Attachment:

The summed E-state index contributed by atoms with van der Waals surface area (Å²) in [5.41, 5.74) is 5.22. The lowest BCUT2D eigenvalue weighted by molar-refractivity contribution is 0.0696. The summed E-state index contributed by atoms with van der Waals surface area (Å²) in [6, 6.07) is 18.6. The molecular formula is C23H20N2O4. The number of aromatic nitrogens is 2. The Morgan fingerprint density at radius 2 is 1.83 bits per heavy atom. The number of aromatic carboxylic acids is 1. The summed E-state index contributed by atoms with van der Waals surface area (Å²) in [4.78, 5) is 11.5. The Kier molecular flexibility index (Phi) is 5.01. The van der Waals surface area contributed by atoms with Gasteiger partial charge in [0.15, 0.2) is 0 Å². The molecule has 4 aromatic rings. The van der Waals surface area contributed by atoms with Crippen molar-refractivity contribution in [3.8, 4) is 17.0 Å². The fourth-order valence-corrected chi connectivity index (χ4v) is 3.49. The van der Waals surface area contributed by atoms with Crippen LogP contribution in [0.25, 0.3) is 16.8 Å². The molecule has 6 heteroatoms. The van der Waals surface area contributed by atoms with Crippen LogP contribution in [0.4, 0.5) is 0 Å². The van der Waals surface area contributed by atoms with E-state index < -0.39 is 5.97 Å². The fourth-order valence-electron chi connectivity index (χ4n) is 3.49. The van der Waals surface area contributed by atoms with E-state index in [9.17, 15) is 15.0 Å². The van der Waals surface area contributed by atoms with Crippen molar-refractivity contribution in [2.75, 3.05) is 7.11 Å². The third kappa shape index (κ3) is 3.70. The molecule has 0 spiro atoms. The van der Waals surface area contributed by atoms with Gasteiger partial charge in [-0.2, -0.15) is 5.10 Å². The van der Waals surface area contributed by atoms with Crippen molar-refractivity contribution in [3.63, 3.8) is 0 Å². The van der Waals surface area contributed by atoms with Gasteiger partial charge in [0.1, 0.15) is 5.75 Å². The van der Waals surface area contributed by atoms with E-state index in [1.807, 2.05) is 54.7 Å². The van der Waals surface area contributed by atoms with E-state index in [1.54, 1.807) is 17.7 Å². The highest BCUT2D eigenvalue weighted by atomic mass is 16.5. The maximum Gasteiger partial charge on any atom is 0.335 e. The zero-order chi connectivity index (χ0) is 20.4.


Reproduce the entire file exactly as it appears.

The summed E-state index contributed by atoms with van der Waals surface area (Å²) in [5.41, 5.74) is 5.22. The lowest BCUT2D eigenvalue weighted by molar-refractivity contribution is 0.0696. The summed E-state index contributed by atoms with van der Waals surface area (Å²) in [6, 6.07) is 18.6. The molecular formula is C23H20N2O4. The number of aromatic nitrogens is 2. The Morgan fingerprint density at radius 2 is 1.83 bits per heavy atom. The number of aromatic carboxylic acids is 1. The summed E-state index contributed by atoms with van der Waals surface area (Å²) in [4.78, 5) is 11.5. The Kier molecular flexibility index (Phi) is 5.01. The van der Waals surface area contributed by atoms with Gasteiger partial charge in [0.15, 0.2) is 0 Å². The molecule has 4 aromatic rings. The van der Waals surface area contributed by atoms with Crippen molar-refractivity contribution in [3.8, 4) is 17.0 Å². The fourth-order valence-corrected chi connectivity index (χ4v) is 3.49. The van der Waals surface area contributed by atoms with Crippen LogP contribution in [0.25, 0.3) is 16.8 Å². The molecule has 6 heteroatoms. The van der Waals surface area contributed by atoms with Crippen LogP contribution in [0.4, 0.5) is 0 Å². The van der Waals surface area contributed by atoms with E-state index < -0.39 is 5.97 Å². The fourth-order valence-electron chi connectivity index (χ4n) is 3.49. The van der Waals surface area contributed by atoms with E-state index in [9.17, 15) is 15.0 Å². The van der Waals surface area contributed by atoms with Crippen molar-refractivity contribution in [2.75, 3.05) is 7.11 Å². The third kappa shape index (κ3) is 3.70. The molecule has 0 spiro atoms. The van der Waals surface area contributed by atoms with Gasteiger partial charge in [-0.2, -0.15) is 5.10 Å². The van der Waals surface area contributed by atoms with Crippen molar-refractivity contribution in [3.63, 3.8) is 0 Å². The van der Waals surface area contributed by atoms with Gasteiger partial charge in [0.1, 0.15) is 5.75 Å². The van der Waals surface area contributed by atoms with E-state index in [1.807, 2.05) is 54.7 Å². The van der Waals surface area contributed by atoms with E-state index in [1.54, 1.807) is 17.7 Å². The highest BCUT2D eigenvalue weighted by atomic mass is 16.5. The maximum Gasteiger partial charge on any atom is 0.335 e. The zero-order chi connectivity index (χ0) is 20.4.